In this project a scientific framework for assessing the particulate matter (PM) removal of urban green is developed. We aim at enhancing the insight in the several phenomena that occur at the level of plant surfaces in the presence of PM polluted air, and in the way meteorological, physiological and morphological (plant) parameters affect PM transport, deposition and resuspension. The methodology is based on (1) predictive computational models for air flow, PM transport and PM deposition / resuspension on plant surfaces and (2) experimental analysis of the aerodynamics of urban green and PM deposition on their surfaces. By combining the sophisticated modularity in modeling techniques with experimental procedures, insight will be gained into the relevant underlying dynamic processes involved (PM transport, deposition and resuspension) and the effects of meteorological and physiological / morphological parameters.
Based on the framework, we will explore and test the potential of 'eco-technological solutions' for the mitigation of urban air pollution, in particular of PM pollution. Conventional "passive" application of urban green does not fully use its deposition potential. In this project, innovative ways of using urban green in the smart planning of urban adaptation are suggested and studied. Additional benefits might be found in such engineered green systems for both the building and green industry and the environment, but a great deal of knowledge is still lacking to optimally develop and implement them.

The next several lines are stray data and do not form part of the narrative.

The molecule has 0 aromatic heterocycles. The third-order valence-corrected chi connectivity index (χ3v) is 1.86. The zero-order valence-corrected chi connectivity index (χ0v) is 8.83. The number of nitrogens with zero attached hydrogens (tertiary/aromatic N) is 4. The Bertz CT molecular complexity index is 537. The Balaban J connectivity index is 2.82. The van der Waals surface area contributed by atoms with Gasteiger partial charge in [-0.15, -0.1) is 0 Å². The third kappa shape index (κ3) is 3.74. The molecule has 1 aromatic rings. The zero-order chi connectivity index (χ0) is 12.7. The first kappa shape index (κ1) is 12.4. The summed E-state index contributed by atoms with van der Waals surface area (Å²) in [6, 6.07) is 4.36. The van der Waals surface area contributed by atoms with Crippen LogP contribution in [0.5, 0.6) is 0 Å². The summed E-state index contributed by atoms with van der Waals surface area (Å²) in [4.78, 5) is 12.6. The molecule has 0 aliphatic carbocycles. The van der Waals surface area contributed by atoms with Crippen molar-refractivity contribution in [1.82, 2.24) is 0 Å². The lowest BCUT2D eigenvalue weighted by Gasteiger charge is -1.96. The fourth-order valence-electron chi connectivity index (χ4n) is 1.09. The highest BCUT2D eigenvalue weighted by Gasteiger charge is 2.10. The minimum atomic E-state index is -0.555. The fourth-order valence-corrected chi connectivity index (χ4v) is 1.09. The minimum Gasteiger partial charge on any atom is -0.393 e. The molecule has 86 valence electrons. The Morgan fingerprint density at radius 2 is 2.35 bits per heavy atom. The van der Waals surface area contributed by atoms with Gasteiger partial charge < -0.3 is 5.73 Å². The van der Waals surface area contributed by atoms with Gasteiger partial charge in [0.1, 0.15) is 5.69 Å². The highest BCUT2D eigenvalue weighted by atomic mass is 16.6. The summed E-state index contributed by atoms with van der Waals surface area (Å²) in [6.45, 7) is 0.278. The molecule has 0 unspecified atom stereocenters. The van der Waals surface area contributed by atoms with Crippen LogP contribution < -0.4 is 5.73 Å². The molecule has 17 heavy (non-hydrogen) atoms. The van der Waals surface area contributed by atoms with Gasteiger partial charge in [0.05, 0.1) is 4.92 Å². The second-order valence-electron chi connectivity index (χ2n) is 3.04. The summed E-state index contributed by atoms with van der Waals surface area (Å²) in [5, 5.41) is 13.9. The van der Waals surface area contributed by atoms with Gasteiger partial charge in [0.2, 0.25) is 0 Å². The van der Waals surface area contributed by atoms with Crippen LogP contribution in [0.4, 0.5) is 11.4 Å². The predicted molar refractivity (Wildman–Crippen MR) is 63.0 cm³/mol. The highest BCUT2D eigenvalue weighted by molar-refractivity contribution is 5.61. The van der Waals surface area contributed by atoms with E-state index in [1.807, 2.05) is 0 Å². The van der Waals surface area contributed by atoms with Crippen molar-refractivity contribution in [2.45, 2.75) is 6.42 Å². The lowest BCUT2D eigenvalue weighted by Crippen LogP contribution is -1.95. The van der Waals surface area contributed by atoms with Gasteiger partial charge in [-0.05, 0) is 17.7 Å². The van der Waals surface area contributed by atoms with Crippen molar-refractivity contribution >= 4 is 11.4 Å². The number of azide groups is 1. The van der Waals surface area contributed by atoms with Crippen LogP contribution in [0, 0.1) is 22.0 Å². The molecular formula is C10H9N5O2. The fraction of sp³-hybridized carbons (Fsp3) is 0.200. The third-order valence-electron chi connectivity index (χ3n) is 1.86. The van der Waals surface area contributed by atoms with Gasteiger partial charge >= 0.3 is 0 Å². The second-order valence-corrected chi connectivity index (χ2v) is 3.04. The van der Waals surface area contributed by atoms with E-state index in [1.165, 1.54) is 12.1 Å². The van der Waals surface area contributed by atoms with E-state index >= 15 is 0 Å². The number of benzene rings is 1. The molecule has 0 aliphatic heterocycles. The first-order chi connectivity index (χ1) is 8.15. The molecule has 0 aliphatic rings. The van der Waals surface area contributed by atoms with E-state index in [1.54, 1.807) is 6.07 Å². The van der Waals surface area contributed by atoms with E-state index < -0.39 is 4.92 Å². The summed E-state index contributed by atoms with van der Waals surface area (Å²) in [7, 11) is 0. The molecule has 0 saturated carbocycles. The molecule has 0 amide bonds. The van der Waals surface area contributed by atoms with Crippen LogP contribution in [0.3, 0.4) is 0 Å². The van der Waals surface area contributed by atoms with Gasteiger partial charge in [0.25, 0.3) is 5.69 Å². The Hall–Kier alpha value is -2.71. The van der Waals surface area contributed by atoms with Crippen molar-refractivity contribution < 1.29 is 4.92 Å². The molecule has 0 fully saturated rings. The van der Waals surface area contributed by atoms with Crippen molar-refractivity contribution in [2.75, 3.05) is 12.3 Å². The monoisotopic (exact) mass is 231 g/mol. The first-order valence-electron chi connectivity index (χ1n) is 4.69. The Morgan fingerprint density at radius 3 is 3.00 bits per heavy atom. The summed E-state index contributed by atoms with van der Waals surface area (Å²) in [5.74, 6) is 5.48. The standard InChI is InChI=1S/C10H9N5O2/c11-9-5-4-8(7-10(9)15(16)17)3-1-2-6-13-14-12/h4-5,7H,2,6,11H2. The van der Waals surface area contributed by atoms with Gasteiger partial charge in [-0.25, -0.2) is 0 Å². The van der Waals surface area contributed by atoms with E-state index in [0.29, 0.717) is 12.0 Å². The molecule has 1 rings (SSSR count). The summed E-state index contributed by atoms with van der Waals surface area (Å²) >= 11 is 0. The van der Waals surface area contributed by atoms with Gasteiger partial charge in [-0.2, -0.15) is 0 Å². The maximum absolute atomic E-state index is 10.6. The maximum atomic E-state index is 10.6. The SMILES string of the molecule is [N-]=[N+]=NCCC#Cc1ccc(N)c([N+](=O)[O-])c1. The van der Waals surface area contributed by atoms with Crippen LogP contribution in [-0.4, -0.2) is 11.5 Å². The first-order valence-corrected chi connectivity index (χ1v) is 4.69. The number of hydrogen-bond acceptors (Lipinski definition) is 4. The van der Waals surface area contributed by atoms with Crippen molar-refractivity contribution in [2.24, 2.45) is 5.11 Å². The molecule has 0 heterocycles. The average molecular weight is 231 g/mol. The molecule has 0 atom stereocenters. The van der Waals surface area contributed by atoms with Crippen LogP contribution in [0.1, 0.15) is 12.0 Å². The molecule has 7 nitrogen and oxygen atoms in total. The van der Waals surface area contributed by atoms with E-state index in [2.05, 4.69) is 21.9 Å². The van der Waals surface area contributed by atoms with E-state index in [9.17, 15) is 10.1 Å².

The knowledge build up in this research project will be very useful in the global framework of designing healthy, sustainable cities. Furthermore, the results will be very helpful to develop and tailor innovative eco-technological solutions, based on a solid scientific background, which adheres to all requirements and regulations.